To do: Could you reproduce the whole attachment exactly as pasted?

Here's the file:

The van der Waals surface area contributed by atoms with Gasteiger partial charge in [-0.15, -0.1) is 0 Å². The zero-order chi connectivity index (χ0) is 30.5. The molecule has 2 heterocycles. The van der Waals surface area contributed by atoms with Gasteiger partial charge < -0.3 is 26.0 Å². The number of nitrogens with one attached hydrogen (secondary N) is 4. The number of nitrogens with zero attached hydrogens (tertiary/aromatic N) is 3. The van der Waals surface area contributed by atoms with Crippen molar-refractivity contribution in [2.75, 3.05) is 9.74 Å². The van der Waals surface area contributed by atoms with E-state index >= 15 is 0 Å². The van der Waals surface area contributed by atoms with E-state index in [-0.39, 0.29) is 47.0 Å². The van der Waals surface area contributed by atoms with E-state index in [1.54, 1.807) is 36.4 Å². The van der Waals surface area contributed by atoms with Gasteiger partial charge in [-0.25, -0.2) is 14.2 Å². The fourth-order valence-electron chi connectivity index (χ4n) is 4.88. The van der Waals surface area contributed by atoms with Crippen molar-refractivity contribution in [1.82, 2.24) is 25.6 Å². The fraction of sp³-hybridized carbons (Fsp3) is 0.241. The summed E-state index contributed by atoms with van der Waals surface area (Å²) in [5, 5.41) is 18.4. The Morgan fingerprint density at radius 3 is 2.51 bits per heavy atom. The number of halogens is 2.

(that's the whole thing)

The van der Waals surface area contributed by atoms with Gasteiger partial charge in [-0.15, -0.1) is 0 Å². The zero-order chi connectivity index (χ0) is 30.5. The molecule has 2 heterocycles. The van der Waals surface area contributed by atoms with Gasteiger partial charge < -0.3 is 26.0 Å². The number of nitrogens with one attached hydrogen (secondary N) is 4. The number of nitrogens with zero attached hydrogens (tertiary/aromatic N) is 3. The van der Waals surface area contributed by atoms with Crippen molar-refractivity contribution in [2.75, 3.05) is 9.74 Å². The van der Waals surface area contributed by atoms with E-state index >= 15 is 0 Å². The van der Waals surface area contributed by atoms with E-state index in [-0.39, 0.29) is 47.0 Å². The van der Waals surface area contributed by atoms with E-state index in [1.54, 1.807) is 36.4 Å². The van der Waals surface area contributed by atoms with Gasteiger partial charge in [-0.25, -0.2) is 14.2 Å². The fourth-order valence-electron chi connectivity index (χ4n) is 4.88. The van der Waals surface area contributed by atoms with Crippen molar-refractivity contribution in [1.82, 2.24) is 25.6 Å². The fraction of sp³-hybridized carbons (Fsp3) is 0.241. The summed E-state index contributed by atoms with van der Waals surface area (Å²) in [5, 5.41) is 18.4. The Morgan fingerprint density at radius 3 is 2.51 bits per heavy atom. The number of halogens is 2.